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Wednesday, April 21, 2021

Woman’s huge ‘unicorn horn’ head cyst showers Dr Emma in pus on The Bad Skin Clinic

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A woman who has been living with a huge ‘unicorn horn’ pilar cyst on her head finally has it popped in The Bad Skin Clinic – but not before it covers the top skin doctor in putrid yellow gunk.  

Tonight’s episode of Quest Red’s The Bad Skin Clinic focuses on Samantha, from the UK, who for the past two years, has been living with a large, spherical cyst on the top of her head. 

But despite hiding it the best she can with her bright multi-coloured hair, she admits that the bump has shattered her confidence. 

‘There’s no hiding it. I don’t know what the right word is, probably disgusting,’ she says. ‘That’s just how it makes me feel. Before I was outgoing and bubbly, and now I’d rather not be seen.’  

Samantha (pictured), from the UK, who appears in tonight's episode of Quest Red's The Bad Skin Clinic, has been living with a large, spherical cyst on the top of her head for the past two years

Samantha (pictured), from the UK, who appears in tonight’s episode of Quest Red’s The Bad Skin Clinic, has been living with a large, spherical cyst on the top of her head for the past two years 

Sticking out of the top of her head, the lump (pictured) is instantly noticeable, something Samantha has clocked on to when talking to friends

Sticking out of the top of her head, the lump (pictured) is instantly noticeable, something Samantha has clocked on to when talking to friends

Sticking out of the top of her head, the lump is instantly noticeable, something Samantha has clocked on to when talking to friends.

‘It appeared about two years ago as a really small bump that I didn’t think anything of, and gradually it got bigger,’ she reveals. ‘When I look in the mirror it shouts at me. I just can’t help but look at it. Everybody looks at it when I’m talking to them, it’s upsetting that it’s there and I can’t hide it.’ 

Alesha, Samantha’s daughter, admits that she’s seen a change in her mum ever since the bump appeared. 

‘Before the lump appeared, she was really confident and she’d throw loads of parties all the time, we’d have loads of fun. But it just sort of stopped,’ she says. ‘It’s destroying her self-confidence.’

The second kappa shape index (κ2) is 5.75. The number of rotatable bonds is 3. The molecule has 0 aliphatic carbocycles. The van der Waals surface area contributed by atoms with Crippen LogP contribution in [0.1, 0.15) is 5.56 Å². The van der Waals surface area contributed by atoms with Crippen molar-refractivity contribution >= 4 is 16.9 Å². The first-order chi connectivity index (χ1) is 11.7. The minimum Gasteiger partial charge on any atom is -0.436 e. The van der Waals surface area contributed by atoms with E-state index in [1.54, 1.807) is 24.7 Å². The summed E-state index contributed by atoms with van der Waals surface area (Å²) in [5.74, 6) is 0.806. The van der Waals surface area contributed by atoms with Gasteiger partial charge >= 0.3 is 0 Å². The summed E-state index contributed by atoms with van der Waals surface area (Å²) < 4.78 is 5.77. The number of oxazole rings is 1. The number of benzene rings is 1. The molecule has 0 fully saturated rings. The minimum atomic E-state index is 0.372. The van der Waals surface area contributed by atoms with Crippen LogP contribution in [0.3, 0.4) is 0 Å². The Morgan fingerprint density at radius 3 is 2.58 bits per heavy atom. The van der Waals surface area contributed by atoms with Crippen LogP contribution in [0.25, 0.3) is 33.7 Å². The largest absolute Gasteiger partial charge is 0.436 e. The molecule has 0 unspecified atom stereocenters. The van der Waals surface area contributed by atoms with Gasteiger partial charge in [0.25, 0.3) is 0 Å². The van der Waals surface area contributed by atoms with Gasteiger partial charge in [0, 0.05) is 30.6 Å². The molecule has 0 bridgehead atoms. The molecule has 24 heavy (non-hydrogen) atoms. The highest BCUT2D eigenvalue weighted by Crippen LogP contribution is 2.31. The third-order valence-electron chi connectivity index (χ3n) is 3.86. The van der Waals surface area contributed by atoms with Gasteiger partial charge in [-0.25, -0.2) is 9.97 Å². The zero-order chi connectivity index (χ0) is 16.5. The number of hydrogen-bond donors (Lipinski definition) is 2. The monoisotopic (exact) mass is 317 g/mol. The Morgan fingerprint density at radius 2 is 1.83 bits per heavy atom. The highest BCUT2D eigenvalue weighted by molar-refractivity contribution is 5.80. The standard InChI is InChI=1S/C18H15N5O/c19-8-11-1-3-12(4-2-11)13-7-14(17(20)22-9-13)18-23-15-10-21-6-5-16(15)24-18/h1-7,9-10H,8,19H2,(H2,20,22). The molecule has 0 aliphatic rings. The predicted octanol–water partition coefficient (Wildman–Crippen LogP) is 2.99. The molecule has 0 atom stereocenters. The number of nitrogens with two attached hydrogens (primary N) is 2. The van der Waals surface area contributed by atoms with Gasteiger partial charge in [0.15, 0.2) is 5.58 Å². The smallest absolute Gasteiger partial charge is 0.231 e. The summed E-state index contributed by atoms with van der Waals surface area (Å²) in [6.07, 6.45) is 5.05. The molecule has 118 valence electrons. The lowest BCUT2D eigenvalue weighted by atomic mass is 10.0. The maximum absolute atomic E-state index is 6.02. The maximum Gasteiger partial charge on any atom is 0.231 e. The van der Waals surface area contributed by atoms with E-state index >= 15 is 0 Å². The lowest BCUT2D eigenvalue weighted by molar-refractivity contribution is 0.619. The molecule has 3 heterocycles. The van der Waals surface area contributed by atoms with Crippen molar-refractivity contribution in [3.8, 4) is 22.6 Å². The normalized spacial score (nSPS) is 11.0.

With her confidence at an all time low, Samantha turns to Dermatological Surgeon and skin superhero Dr Emma Craythorne at her Harley Street clinic to see if she can finally say goodbye to her head cyst and take back control of her life.

Samantha turns to Dermatological Surgeon and skin superhero Dr Emma Craythorne at her Harley Street clinic to see if she can finally say goodbye to her head cyst and take back control of her life. Pictured, during the procedure

Samantha turns to Dermatological Surgeon and skin superhero Dr Emma Craythorne at her Harley Street clinic to see if she can finally say goodbye to her head cyst and take back control of her life. Pictured, during the procedure

The expert numbs Samantha's head cyst with a local anaesthetic before removing it with the help of an assistant (pictured)

The expert numbs Samantha’s head cyst with a local anaesthetic before removing it with the help of an assistant (pictured)

‘So Samantha, apart from the most wonderful Unicorn hair, what have you come with today,’ Dr Emma asks, commenting on Samantha’s vibrant locks. 

‘A sideways unicorn horn!’ Samantha jokes, showing the expert the bump on top of her head. ‘It’s a cyst. I’ve been to the doctors and that’s what I got told.’ 

WHAT IS A PILAR CYST? 

Pilar cysts are common growths that form around a hair follicle, and are typically found on the scalp.

They form because the cells in the top layer of skin produce keratin, the protein that gives skin its strength and flexibility.